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More Seniors Using Reverse Mortgages to Raise Cash

Finding themselves financially strapped, more seniors at an earlier age are trying to get reverse mortgages on their homes in order to survive, according to a new report.

AP

The study says the percentage of people aged 62 to 64 applying for reverse mortgages has increased 15 percent since 1999.

The reason for the dramatic upswing among 'younger' seniors is simple, the report concludes: They need the money.

"The average age for taking out reverse mortgages has been around 71," explains Sandy Timmerman, director of the MetLife Market Institute who conducted the survey with the National Council on Aging.

"But with job losses, higher debt and living costs, more and more of the 'younger' seniors are looking at reverse mortgages as a way to pay their bills and keep their homes," Timmerman adds. "It shows the devastation some seniors have gone through since the financial downturn."

Reverse mortgages—which allow homeowners to borrow against the value of their homes—have been around since the early 1960's, but have grown in popularity. TV commercials with celebrities like Henry Winkler, Robert Wagner and Fred Thompson promoting reverse mortgages, are rampant during weekends and late night viewing hours.

But whether it's the ads, the financial necessity, or both—reverse mortgages have become attractive to more seniors. In 2010 alone, more than 80,000 Americans over 62 years old finalized a reverse mortgage.That's up from 25,000 in 1995.

'It's not surprising that more seniors are doing this at an earlier age," says Karl Byrd, CFP, vice president at Security Ballew Wealth Management. "We live in a time when people are not planning for their retirement or can even get out of debt. Some seniors can't even buy groceries right now."

The increase in the number of reserve mortgages may simply be due to the growing number of seniors, poor or not, says Gregg Smith, COO of the lending firm, One Reverse Mortgage.

"We've noticed the age range for reverse mortgages getting 'younger' for us," Smith says. "But when you figure that some 10,000 people a day reach 62 in the U.S., we're seeing this grow among all seniors and believe it will get even bigger in the next ten years."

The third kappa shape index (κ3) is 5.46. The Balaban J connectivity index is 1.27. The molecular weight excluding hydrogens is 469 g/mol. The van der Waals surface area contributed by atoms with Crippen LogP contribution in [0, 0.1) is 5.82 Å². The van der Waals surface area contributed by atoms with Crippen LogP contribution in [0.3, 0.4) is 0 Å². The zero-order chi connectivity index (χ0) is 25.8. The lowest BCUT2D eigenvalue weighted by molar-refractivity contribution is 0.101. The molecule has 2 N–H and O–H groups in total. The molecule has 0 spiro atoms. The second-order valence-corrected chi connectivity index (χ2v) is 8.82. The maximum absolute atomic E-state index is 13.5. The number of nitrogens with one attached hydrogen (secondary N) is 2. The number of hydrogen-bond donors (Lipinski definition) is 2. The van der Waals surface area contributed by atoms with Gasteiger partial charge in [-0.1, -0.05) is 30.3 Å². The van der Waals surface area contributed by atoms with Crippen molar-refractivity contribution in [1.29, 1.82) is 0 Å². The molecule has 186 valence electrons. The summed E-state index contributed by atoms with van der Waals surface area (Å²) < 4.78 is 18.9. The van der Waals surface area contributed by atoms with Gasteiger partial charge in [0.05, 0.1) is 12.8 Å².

Another selling point for reverse mortgages is the gain of respectability.

"Those ads aside, reverse mortgages are getting rid of the bad reputation they've had in the past," says Mark Goldman, a real estate professor at San Diego State University and a real estate investor, who's handled reverse mortgages for some of his clients—including his in-laws.

"The loans are backed by the government and more financial planners are looking at them as a viable option for their clients," Goldman goes on to say. "With mortgage rates low, and reverse loan fees dropping, they can make good sense."

How a reverse mortgage works is fairly simple. Designed for those 62 or older, a homeowner gets a lump sum or a payout for the equity in their house. The loan, with interest, does not have to be repaid until the last surviving homeowner moves out of the property or passes away.

There's no income or credit check and even if a senior is in foreclosure—and as long as the house has equity—they are eligible. All who apply must meet with an independent home loan counselor to discuss the ins and outs of getting a reverse mortgage.

Reverse mortgage loans are not taxable, and generally don’t affect Social Security or Medicarebenefits. Most loans have adjustable rates and can be re-financed, while some have fixed rates.

But they do come with a price tag and tight restrictions. Previous loans have to be paid off. Closing costs can add up—the average is about $2,000—$3,000 depending on location. And there's no free ride when it comes to property taxes and mortgage insurance—they have to be paid by the homeowners to keep the house.

Homeowners must use the house as their main residence, and if the homeowner dies or wants to sell, the proceeds must go to pay off the loan.

Another warning signal—reverse loans can use up all or most of the equity and leave seniors with fewer assets as they grow older. And the loans are geared toward older seniors. The older someone is, the more credit is available. That's why most reverse mortgages have been taken out by people in their 70's. That is until now.

"Weaker economic conditions are pushing 'younger seniors' to go for any amount of money they can get at an earlier age," says Timmerman.

"The people we surveyed in the younger age range applying for the loans were clear about their needs for financial help," Timmerman says. "They didn't seem like they could wait."

At a time when more seniors in the U.S. are facing poverty—some 15.9 percent are considered poor— it's not surprising to see the move to reverse mortgages, says Mark Goldman.

"I saw a an older woman at the drug store the other day, asking her pharmacist to please cut the costs of her medicine," Goldman adds. "When you see seniors facing rising health care costs, and as they lose jobs and see 401(k) returns shrink, it's going to be tough not to look at a reverse loan."

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  • Diana Olick serves as CNBC's real estate correspondent as well as the editor of the Realty Check section on CNBC.com.

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